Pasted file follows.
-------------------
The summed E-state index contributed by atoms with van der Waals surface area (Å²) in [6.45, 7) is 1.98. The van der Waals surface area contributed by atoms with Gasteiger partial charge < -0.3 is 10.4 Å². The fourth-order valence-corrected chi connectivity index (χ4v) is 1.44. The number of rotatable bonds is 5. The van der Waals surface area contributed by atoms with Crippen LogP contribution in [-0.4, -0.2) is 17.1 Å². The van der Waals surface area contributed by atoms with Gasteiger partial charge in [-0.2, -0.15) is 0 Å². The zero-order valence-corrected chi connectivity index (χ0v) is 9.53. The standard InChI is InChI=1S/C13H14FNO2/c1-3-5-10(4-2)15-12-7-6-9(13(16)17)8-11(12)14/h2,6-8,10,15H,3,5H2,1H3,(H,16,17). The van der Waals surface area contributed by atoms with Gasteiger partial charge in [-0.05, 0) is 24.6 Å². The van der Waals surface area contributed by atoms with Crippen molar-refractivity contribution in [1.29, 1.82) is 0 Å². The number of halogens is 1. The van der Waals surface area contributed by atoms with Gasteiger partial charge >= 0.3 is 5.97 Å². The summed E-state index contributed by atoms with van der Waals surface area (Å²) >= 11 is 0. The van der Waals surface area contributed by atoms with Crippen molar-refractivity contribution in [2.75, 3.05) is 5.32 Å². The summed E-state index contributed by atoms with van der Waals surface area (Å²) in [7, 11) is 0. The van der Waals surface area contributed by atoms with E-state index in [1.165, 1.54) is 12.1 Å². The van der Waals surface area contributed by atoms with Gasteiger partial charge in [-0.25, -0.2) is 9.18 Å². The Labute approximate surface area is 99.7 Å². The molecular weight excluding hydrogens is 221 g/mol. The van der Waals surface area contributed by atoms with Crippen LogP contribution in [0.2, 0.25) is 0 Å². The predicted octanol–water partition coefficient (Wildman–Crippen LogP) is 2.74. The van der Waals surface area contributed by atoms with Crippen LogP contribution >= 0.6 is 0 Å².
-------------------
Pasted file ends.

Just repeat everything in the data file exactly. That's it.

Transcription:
The summed E-state index contributed by atoms with van der Waals surface area (Å²) in [6.45, 7) is 1.98. The van der Waals surface area contributed by atoms with Gasteiger partial charge < -0.3 is 10.4 Å². The fourth-order valence-corrected chi connectivity index (χ4v) is 1.44. The number of rotatable bonds is 5. The van der Waals surface area contributed by atoms with Crippen LogP contribution in [-0.4, -0.2) is 17.1 Å². The van der Waals surface area contributed by atoms with Gasteiger partial charge in [-0.2, -0.15) is 0 Å². The zero-order valence-corrected chi connectivity index (χ0v) is 9.53. The standard InChI is InChI=1S/C13H14FNO2/c1-3-5-10(4-2)15-12-7-6-9(13(16)17)8-11(12)14/h2,6-8,10,15H,3,5H2,1H3,(H,16,17). The van der Waals surface area contributed by atoms with Gasteiger partial charge in [-0.05, 0) is 24.6 Å². The van der Waals surface area contributed by atoms with Crippen molar-refractivity contribution in [1.29, 1.82) is 0 Å². The number of halogens is 1. The van der Waals surface area contributed by atoms with Gasteiger partial charge >= 0.3 is 5.97 Å². The summed E-state index contributed by atoms with van der Waals surface area (Å²) >= 11 is 0. The van der Waals surface area contributed by atoms with Crippen molar-refractivity contribution in [2.75, 3.05) is 5.32 Å². The summed E-state index contributed by atoms with van der Waals surface area (Å²) in [7, 11) is 0. The van der Waals surface area contributed by atoms with E-state index in [1.165, 1.54) is 12.1 Å². The van der Waals surface area contributed by atoms with Gasteiger partial charge in [-0.25, -0.2) is 9.18 Å². The Labute approximate surface area is 99.7 Å². The molecular weight excluding hydrogens is 221 g/mol. The van der Waals surface area contributed by atoms with Crippen LogP contribution in [0.2, 0.25) is 0 Å². The predicted octanol–water partition coefficient (Wildman–Crippen LogP) is 2.74. The van der Waals surface area contributed by atoms with Crippen LogP contribution >= 0.6 is 0 Å².